David Walton has been a consistent (and much-loved) presence on America’s TVs for a decade now—but nothing ever stuck. His luck may be changing with NBC’s midseason hit “About a Boy,” based on the movie and co-starring Minnie Driver.
Prior to “About a Boy” and his well-received arc on Fox’s “New Girl,” Walton’s career was rocky. Learning the business and trying to make a name for himself proved harder than he had anticipated—especially after some early success.
In 2003, Walton was studying with the Actors Center in New York City and doing theater when he got his first big break: a meeting with Marcia Shulman, the then–executive vice president of casting at Fox.
“I remember thinking I would go in there and sell her knives, ’cause that’s kind of how I was making my living at the time. It was kind of my bit,” he says. “I had this rap down about selling knives and it was just super weird.”
Walton ended up selling her the knives and leaving with a $75,000 holding deal at Fox. “I was just grinding to stay afloat, making $100 a week doing this play,” he says. “Next thing I knew, I was being flown out for pilot season and given a Town Car to take me to auditions.”
Walton was quickly cast on “Cracking Up,” a sitcom created by Mike White (“Enlightened”) and starring Jason Schwartzman and Molly Shannon. After a year of struggling, he assumed he’d finally made it. But he quickly learned otherwise: Though 12 episodes were filmed, only six made it to air. “That show got canceled, I blew all the money, and I didn’t work for, like, a year and a half,” he says.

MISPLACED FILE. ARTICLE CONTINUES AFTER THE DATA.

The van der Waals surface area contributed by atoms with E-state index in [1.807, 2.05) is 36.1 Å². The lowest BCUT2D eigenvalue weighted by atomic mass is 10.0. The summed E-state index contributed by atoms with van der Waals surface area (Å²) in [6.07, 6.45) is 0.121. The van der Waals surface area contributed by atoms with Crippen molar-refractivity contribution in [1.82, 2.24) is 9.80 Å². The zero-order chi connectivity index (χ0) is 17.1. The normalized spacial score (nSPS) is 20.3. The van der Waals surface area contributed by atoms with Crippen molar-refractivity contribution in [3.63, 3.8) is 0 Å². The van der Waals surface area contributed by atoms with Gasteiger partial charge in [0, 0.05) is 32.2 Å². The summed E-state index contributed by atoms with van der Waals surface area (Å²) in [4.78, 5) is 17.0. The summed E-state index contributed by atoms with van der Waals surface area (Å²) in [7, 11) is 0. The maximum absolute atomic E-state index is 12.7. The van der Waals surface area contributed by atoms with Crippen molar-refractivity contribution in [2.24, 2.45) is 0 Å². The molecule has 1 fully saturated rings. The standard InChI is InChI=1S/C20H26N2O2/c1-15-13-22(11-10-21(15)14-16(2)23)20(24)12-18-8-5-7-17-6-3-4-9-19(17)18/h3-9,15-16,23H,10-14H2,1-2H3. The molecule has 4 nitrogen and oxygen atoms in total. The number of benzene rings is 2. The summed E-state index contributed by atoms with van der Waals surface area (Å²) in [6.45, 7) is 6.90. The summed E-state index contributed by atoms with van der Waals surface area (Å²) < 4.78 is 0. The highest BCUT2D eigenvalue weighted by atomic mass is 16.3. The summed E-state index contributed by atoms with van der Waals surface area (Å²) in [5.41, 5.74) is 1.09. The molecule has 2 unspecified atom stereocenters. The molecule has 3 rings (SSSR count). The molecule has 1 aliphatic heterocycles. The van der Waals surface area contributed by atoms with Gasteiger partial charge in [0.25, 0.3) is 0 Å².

This was just the first of many hard lessons. “Once I started working as a professional actor it was like, ‘Bye-bye waiting tables, bye-bye bartending, bye-bye all the clichéd jobs actors do,’ ” he says. “But after a year of not getting work, there’s this really difficult conflict, like, Do I have to go back to being a waiter when people recognize me from a show?”
The quick cancellation challenged Walton’s self-esteem as well. “It’s keeping your confidence up, dealing with rejection, feeling like, if you’re not making money acting, why are you acting?” he says. “If you’re not able to support yourself as a man doing this thing…should you be doing it?”
After signing with the Gersh Agency and still not testing, Walton realized that his low confidence had become crippling. His coach at the time, Glenn F. Haines, turned things around, Walton says, after just a week of working with him. “He kind of talked me off the ledge and got me focused on what auditioning is…which is an opportunity to act, and not an opportunity to get a job.”
Walton kept landing series leads on network sitcoms, but each show fizzled quickly. Within a six-year span, he starred on “Heist,” “Quarterlife,” “100 Questions,” “Perfect Couples,” and “Bent.” But even with a fast flop such as “100 Questions,” there was a silver lining. After initially being passed over for the role of roguish charmer Wayne, Walton was brought back in by the producers and tested very highly. “From that point on, NBC was, like, all about me,” he says today, laughing.
One upside to having been a series regular so often is that Walton no longer has to audition for shows; now he’s offered them, “About a Boy” included. Of his role as Will Freeman, Walton says, “There’s some roles that just feel pretty automatic and you just kind of know the guy when you read it, and that’s how I felt with this.”
Walton is reflective regarding the more difficult times of his career. “If you do good work, you start to make a name for yourself and things can come around. Weird little happenstances happen,” he says. “It’s just one of those things. Do good work and do it for yourself.”
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